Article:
To Ampyra or not to Ampyra?

Multiple sclerosis medications fall into two general buckets.  The first, which is the type which gets most of the attention, are known as disease modifying drugs (DMD’s) or disease modifying therapies (DMT’s).  These drugs aim to slow down the progression of the disease but do not directly treat any of the symptoms.

The second group does the exact opposite.  They do nothing to change the course of the disease but they try to treat a particular symptom that the patient may be experiencing.  Examples include steroids to help speed up someone getting through a flareup or Viagara if the individual has lost the ability to perform sexually.

Luckily to date, I have not had to use any drugs of the second group.  However, one of these drugs, Ampyra, has come up numerous times in conversations with my neurologist.  Ampyra aims to help damaged nerves function better.  When your immune system attacks the myelin coating on the nerve cells, potassium leaks out.  The ampyra somehow blocks this, enabling better transmission of the signals.

Unfortunately, Ampyra only seems to work for 35%-40% of the patients that take it.  We decided to try it and see if I am part of that lucky group.

Looking online you will see user reviews that are either 1 star or 5 stars with little in between.  If it works, it is miraculous.  People write of going from a wheelchair to a walker to a cane.  But for most people, it does nothing at all.  My neurologist said that it seems to work best on patients that are really affected by heat.  Fortunately or unfortunately, that is not me.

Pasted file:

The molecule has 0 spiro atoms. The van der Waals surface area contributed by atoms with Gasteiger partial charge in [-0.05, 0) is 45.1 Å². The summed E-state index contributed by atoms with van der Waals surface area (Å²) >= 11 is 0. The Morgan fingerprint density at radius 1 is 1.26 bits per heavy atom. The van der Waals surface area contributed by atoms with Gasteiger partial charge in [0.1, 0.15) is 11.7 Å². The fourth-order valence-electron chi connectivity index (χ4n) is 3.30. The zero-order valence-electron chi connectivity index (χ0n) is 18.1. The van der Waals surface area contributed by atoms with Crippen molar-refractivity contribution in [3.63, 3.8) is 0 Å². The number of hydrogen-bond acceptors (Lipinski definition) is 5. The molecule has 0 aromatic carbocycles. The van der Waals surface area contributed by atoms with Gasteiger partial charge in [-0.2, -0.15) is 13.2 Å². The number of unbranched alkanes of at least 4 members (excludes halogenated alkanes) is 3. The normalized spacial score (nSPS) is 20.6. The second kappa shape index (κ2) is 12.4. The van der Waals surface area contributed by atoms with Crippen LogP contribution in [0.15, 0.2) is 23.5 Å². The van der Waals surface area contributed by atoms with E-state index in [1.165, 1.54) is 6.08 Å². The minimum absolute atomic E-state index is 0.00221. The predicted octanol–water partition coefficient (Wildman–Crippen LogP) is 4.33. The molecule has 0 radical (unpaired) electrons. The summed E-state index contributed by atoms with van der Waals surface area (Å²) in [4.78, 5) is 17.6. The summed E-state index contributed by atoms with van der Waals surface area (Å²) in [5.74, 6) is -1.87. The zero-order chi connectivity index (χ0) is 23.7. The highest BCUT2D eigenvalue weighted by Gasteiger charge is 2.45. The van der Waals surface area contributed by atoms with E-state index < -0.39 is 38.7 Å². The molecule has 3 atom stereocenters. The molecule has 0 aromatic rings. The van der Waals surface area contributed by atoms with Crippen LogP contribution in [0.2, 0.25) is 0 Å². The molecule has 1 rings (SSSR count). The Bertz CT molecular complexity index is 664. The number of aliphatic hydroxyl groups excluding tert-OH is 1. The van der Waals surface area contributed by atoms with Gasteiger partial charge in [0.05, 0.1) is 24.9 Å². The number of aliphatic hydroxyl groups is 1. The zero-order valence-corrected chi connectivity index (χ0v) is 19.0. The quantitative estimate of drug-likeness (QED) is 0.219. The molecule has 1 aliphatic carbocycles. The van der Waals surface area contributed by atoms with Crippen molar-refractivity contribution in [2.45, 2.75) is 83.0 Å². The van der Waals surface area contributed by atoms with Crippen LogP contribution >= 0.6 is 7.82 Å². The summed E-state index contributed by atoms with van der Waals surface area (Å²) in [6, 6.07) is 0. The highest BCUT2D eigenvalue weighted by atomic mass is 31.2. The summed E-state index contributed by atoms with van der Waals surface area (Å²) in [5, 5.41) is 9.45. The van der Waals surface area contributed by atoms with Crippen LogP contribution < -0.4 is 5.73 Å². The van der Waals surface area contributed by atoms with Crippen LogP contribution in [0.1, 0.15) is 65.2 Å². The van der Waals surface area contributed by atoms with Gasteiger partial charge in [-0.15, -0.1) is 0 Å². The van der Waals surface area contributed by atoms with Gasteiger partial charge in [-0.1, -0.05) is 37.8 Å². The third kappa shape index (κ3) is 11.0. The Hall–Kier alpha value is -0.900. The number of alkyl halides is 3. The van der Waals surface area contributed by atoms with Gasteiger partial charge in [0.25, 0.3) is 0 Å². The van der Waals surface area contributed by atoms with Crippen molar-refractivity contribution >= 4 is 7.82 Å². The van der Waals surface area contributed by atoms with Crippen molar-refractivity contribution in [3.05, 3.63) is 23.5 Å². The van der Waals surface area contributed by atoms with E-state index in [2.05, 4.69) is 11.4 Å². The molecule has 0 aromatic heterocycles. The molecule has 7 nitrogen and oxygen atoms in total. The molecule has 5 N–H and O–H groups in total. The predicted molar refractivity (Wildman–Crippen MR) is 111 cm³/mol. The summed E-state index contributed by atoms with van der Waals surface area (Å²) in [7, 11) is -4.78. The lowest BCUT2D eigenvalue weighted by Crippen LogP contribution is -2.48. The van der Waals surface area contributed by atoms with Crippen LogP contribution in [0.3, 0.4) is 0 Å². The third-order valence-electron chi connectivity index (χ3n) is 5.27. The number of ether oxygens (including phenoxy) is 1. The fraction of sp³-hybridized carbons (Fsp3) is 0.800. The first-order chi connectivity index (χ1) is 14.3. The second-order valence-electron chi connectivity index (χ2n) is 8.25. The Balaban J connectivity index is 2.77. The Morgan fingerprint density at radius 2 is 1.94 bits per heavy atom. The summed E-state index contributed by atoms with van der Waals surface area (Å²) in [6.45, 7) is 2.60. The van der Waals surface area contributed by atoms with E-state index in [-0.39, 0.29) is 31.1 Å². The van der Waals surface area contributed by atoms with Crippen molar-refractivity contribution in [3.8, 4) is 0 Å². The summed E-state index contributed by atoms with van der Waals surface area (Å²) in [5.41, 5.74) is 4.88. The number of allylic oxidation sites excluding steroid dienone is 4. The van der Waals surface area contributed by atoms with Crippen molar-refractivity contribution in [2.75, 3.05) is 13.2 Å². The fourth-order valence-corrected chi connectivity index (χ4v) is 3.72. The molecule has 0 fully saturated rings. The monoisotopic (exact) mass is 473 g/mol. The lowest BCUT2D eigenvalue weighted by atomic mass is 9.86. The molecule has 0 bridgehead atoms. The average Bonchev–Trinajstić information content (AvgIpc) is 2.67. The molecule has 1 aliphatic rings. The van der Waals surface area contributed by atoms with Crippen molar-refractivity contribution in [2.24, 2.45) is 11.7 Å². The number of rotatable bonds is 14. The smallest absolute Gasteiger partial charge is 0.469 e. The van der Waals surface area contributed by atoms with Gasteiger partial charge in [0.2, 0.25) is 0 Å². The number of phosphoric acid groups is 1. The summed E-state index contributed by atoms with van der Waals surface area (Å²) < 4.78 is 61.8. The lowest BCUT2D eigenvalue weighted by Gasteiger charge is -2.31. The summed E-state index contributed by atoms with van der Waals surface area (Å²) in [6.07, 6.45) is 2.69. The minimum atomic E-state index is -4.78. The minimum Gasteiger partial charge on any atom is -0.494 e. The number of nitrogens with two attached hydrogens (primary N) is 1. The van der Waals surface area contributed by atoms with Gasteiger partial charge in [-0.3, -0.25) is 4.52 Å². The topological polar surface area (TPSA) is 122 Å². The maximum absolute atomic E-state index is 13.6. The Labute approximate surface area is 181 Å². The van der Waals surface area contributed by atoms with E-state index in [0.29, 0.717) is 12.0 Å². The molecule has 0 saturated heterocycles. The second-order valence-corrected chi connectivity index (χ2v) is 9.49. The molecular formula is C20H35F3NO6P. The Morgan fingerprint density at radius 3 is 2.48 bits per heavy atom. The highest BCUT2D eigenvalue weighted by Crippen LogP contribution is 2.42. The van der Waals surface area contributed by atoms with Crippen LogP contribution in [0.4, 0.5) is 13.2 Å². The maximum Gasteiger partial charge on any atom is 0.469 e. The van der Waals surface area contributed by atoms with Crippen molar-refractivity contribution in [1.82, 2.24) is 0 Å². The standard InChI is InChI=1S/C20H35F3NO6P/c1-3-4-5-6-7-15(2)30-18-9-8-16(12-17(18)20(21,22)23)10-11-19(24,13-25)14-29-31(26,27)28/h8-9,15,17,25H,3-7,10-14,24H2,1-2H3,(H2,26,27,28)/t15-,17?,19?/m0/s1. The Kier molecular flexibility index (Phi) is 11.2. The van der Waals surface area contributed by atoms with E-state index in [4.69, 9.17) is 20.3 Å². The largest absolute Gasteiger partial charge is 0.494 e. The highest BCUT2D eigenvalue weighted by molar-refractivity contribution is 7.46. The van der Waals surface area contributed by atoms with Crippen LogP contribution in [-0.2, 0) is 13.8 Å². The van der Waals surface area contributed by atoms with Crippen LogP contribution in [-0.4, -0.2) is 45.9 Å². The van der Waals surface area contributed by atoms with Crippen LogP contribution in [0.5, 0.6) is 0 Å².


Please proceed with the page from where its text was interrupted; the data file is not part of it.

The producers of Ampyra say that it can take up to six weeks to work.  They provide you with a two month trial dose free of charge to try and see.  My Doctor however says that if it is going to work, you should start to notice improvement within days.

So what could be the downside of trying it and seeing if it works?

First is cost.  It’s something around $1000 per month.  Luckily I have pretty good insurance so that wasn’t an issue.

The second is that this is not aspirin.  The chemical in the drug is also used as bird poisson.  It can cause some serious side effects including seizures.  The chance of seizures goes up considerably if you take more than the recommended dose.  The pill is taken twice a day, no less than 12 hours apart.  I found this part to be somewhat stressful.  What started as 8am and 8pm then became 9 and 9, 10 and 10, etc as I forgot to take the pill at the exact time.  Eventually I was having to stay up to take the dose or just skip one and start the cycle over again early the next morning.

Six weeks into the Ampyra I developed my first new symptom in a couple of years.  My disability in my left leg originally started as an odd tingling sensation in my thigh.  I woke up one morning with an identical tingling now in my right thigh.

My neurologist said that it is impossible to know if the Ampyra caused the new tingling.  However, at six weeks and no noticeable benefit coming from the drug, she had me stop taking it.

While I wish that I could have been part of the third that finds it to be a miracle drug, I have to admit that being on it made me a little nervous and dropping it was something of a relief.

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